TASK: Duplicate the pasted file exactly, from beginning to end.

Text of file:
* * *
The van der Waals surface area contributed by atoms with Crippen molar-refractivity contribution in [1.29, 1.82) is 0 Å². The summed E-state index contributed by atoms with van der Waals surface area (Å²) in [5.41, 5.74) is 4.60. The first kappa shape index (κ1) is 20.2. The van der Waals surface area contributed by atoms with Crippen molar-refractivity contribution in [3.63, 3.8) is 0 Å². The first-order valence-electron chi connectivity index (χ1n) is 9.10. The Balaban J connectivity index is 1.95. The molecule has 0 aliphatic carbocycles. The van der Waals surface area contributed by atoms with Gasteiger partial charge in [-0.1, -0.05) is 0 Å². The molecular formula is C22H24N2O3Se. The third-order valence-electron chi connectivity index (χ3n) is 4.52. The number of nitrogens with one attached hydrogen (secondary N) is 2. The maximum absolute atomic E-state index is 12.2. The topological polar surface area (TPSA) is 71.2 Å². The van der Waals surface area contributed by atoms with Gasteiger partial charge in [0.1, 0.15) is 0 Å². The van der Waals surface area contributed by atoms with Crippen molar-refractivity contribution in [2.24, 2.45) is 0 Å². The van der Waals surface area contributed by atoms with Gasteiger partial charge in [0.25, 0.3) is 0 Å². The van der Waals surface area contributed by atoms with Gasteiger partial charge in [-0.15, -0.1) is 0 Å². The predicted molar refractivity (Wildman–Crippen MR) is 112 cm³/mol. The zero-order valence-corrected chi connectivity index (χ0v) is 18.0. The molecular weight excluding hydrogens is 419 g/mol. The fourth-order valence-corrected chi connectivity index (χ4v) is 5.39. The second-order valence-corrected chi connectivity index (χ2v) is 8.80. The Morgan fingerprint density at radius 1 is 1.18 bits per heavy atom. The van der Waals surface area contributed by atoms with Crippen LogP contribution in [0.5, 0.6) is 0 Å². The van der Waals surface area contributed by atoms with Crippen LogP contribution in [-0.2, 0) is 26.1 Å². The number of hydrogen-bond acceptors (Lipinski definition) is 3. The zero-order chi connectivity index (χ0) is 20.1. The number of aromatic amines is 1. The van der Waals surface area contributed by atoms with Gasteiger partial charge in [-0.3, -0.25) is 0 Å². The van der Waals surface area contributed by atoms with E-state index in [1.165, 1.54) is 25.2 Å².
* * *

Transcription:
The van der Waals surface area contributed by atoms with Crippen molar-refractivity contribution in [1.29, 1.82) is 0 Å². The summed E-state index contributed by atoms with van der Waals surface area (Å²) in [5.41, 5.74) is 4.60. The first kappa shape index (κ1) is 20.2. The van der Waals surface area contributed by atoms with Crippen molar-refractivity contribution in [3.63, 3.8) is 0 Å². The first-order valence-electron chi connectivity index (χ1n) is 9.10. The Balaban J connectivity index is 1.95. The molecule has 0 aliphatic carbocycles. The van der Waals surface area contributed by atoms with Gasteiger partial charge in [-0.1, -0.05) is 0 Å². The molecular formula is C22H24N2O3Se. The third-order valence-electron chi connectivity index (χ3n) is 4.52. The number of nitrogens with one attached hydrogen (secondary N) is 2. The maximum absolute atomic E-state index is 12.2. The topological polar surface area (TPSA) is 71.2 Å². The van der Waals surface area contributed by atoms with Gasteiger partial charge in [0.1, 0.15) is 0 Å². The van der Waals surface area contributed by atoms with Crippen molar-refractivity contribution in [2.24, 2.45) is 0 Å². The van der Waals surface area contributed by atoms with Gasteiger partial charge in [0.25, 0.3) is 0 Å². The van der Waals surface area contributed by atoms with Gasteiger partial charge in [-0.15, -0.1) is 0 Å². The predicted molar refractivity (Wildman–Crippen MR) is 112 cm³/mol. The zero-order valence-corrected chi connectivity index (χ0v) is 18.0. The molecular weight excluding hydrogens is 419 g/mol. The fourth-order valence-corrected chi connectivity index (χ4v) is 5.39. The second-order valence-corrected chi connectivity index (χ2v) is 8.80. The Morgan fingerprint density at radius 1 is 1.18 bits per heavy atom. The van der Waals surface area contributed by atoms with Crippen LogP contribution in [0.5, 0.6) is 0 Å². The van der Waals surface area contributed by atoms with Crippen LogP contribution in [-0.2, 0) is 26.1 Å². The number of hydrogen-bond acceptors (Lipinski definition) is 3. The zero-order chi connectivity index (χ0) is 20.1. The number of aromatic amines is 1. The van der Waals surface area contributed by atoms with Gasteiger partial charge in [-0.3, -0.25) is 0 Å². The van der Waals surface area contributed by atoms with E-state index in [1.165, 1.54) is 25.2 Å².